Coach Nielsen's Ice Hockey Drills

NHL Coaches Association Symposium

Two weeks ago I had the pleasure of attending the NHLCA symposium in Philadelphia. The NHLCA was created to help NHL coaches get union like representation years ago, and for the past ten years they have been holding these symposiums. The place was packed with NHL head and assistant coaches. When I first walked into the meeting hall I saw Mike Babcock just standing there so I went over to say hello and introduce myself. He grabbed my hand and said “Hi, I’m Mike Babcock”. I responded, “of course you’re Mike Babcock, everyone knows you’re Mike Babcock”! It just shows how humble most of these guys are, that they still remember their manners and introduce themselves by name.

The session started with a fifteen minute opening from Scotty Bowman. He told a few great stories and got the proceedings going. Dave Maloney of the Rangers was the master of ceremonies and he introduced the first speakers from the USA olympic team. Coaches, Bylsma, Laviolette and Richards. Their presentation was about how they picked their team and once the team was selected how they put together a plan to make them a team. Coach Bylsma spoke about how he took the time to meet with each player on an individual basis and learn more about their game. Coach Laviolette spoke about how the team would work their forechecking system and Coach Richards covered the defensive zone stuff. All in all it was very interesting how they went about getting the team ready to play in Sochi. One thing they spent a good deal of time on was how they gave so much thought to the larger ice surface, and how to use it to their advantage if possible. When their time was up Bylsma made a few jokes about being out of work and did any of the other coaches in the room need an assistant.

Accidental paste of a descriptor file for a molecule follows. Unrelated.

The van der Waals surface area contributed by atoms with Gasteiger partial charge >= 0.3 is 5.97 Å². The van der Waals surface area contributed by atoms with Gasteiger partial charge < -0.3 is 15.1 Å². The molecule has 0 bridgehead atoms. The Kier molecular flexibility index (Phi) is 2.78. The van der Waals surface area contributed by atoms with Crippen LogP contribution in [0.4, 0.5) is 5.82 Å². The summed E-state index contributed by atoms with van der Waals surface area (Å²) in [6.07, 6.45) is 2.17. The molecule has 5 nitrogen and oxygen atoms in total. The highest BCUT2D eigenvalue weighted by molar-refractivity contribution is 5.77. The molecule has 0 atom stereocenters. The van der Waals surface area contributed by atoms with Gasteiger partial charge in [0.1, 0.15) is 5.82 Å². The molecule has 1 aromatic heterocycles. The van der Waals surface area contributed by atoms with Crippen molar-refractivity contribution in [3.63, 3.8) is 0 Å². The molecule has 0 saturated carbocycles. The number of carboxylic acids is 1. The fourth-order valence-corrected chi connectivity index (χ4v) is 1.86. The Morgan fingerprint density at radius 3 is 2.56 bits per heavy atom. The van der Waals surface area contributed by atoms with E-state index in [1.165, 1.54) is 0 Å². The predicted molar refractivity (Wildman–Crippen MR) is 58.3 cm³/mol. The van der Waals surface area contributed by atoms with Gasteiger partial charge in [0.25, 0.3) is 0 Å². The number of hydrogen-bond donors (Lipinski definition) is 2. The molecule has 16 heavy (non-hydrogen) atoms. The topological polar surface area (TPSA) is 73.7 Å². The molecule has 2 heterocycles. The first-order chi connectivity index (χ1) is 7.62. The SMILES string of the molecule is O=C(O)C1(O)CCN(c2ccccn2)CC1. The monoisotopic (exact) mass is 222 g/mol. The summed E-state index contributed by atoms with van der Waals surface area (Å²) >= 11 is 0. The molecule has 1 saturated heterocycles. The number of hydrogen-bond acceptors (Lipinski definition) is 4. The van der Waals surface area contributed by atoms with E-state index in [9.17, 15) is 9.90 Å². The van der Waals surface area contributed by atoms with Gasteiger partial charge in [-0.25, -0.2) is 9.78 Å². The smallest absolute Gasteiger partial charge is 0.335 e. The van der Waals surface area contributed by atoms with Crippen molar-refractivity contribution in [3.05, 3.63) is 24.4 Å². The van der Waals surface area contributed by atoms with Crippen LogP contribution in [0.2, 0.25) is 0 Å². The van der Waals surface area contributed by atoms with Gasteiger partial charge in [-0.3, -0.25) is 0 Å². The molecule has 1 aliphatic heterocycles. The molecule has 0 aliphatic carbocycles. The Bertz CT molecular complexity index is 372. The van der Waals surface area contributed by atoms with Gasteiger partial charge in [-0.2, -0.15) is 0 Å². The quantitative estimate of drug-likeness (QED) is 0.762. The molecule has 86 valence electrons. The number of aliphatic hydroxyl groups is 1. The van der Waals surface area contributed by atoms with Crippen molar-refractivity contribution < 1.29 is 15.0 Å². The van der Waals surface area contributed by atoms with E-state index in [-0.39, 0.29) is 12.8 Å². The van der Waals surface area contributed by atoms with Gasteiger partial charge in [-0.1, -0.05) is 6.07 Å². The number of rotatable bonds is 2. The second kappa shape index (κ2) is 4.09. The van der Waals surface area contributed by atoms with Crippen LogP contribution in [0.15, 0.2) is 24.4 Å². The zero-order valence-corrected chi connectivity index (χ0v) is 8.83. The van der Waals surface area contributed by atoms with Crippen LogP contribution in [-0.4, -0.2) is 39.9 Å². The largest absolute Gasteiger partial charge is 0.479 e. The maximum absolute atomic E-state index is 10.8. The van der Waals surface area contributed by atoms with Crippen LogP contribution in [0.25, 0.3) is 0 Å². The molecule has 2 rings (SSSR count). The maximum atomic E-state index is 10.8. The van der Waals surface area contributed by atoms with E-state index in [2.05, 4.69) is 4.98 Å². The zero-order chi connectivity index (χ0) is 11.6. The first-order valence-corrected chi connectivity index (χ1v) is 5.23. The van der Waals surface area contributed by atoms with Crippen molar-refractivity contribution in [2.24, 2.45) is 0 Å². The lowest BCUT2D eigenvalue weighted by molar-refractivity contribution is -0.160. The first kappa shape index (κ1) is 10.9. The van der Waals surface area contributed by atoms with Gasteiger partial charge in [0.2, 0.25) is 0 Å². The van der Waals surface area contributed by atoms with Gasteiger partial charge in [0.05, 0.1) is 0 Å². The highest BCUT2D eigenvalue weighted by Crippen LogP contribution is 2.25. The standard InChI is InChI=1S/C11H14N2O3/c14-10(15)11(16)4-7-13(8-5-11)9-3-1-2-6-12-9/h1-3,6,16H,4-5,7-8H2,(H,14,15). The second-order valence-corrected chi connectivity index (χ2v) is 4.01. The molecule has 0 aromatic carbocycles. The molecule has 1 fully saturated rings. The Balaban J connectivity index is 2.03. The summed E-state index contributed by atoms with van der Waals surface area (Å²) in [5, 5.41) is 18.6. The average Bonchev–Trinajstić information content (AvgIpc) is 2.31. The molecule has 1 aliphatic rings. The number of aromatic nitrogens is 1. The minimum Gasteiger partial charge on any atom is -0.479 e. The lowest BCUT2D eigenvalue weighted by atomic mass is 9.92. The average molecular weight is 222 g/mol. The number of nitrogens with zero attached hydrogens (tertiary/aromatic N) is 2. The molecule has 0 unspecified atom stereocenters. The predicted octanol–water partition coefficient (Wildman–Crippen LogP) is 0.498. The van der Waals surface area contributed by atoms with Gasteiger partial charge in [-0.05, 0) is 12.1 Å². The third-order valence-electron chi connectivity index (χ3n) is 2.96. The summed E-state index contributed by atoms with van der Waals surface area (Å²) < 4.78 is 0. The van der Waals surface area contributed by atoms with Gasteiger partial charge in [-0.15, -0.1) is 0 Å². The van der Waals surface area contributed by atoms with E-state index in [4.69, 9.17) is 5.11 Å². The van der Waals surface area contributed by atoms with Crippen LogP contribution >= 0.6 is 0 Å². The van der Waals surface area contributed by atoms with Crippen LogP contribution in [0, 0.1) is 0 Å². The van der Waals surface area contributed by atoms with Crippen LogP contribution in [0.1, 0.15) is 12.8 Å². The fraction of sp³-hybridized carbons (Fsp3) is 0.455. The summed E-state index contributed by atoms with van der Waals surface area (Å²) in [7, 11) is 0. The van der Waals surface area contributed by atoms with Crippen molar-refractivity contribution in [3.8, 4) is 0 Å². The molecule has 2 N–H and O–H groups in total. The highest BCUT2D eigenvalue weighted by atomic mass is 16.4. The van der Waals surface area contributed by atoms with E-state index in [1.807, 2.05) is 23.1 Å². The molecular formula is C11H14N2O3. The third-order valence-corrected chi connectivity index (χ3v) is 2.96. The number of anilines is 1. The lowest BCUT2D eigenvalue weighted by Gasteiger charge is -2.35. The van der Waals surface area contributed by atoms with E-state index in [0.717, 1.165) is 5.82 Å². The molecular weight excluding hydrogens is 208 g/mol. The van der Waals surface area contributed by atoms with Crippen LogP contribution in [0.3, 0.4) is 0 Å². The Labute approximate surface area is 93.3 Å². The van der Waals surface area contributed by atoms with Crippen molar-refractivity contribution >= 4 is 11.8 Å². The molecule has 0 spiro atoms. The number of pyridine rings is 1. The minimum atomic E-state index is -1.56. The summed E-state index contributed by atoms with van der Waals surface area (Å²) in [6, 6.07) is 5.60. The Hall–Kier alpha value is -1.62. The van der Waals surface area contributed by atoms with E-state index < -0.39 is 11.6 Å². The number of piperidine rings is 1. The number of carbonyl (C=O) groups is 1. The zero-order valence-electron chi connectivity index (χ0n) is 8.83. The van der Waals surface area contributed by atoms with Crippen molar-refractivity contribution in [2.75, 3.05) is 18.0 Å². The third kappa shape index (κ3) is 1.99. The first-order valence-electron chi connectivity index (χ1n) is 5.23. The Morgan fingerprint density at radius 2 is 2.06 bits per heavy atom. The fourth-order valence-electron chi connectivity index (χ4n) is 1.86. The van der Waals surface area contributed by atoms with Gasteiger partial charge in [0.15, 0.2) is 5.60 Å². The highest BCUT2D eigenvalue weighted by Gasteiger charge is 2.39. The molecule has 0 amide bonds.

The next group up was the gold medal winning Canadian olympic team coaches, Mike Babcock, Ken Hitchcock, Claude Julien and Lindy Ruff. The Canadian coaches concentrated on how they prepared their team for the gold medal game against Sweden. We watched a lot of game film and they each described how they broke down the film for their respective group of players. Again, a good deal of time was spent on how the larger ice surface would impact the way they played. Obviously they were confident with the talent they had, that they would be able to compete at a high level of success. Mike Babcock gave a lot of praise to Ken Hitchcock for his scouting and pre-tournament preparation skills. Babcock spoke about how each player on the team had to change something about their game to fit in better with the team concept. He pointed out the sacrifice that Rick Nash made by becoming more of a defensive player and not being so much a part of the offensive side of things. Babcock speaking about Nash was part of his closing comments and led to a very funny retort from Dave Maloney of the Rangers when he came to the podium. As Babcock was walking away, Maloney leaned into the mic and said, “thanks for making Nash such a good defensive player, maybe you could teach him how to score again”! An obvious reference to Nash’s lack of scoring during the Rangers Stanley Cup run.

At this point they split the group into different areas. The pro coaches went to participate in sessions about contract negotiations and time of possession discussions. The amateur coaches went to sessions about penalty killing, goaltending and coaching. I had the opportunity to go to either side and I chose to stay with the amateur guys because that seemed so much more interesting.

First up was Lane Lambert of the Nashville Predators. Lane runs the penalty kill and he did 45 minutes of non-stop video analysis and explanation of the Predator PK. I have to say, I think of myself as a guy who knows how to teach the PK, but this guy was from another planet good. He had a breakdown of every different situation you could face on the PK and how his team was trained to react to it. He spoke about how he watches video of all his opponents PP from the most recent five or six games and then goes to meetings with his PK units and goes over that video. I have to admit I am very jealous of the NHL coaches and all that video they have access to. He even had the Predators video coach with him. This presentation was one of the very best I have had the opportunity to sit in on through all my years of attending coaching symposiums. I suspect Coach Lambert will be the head guy someplace in the near future.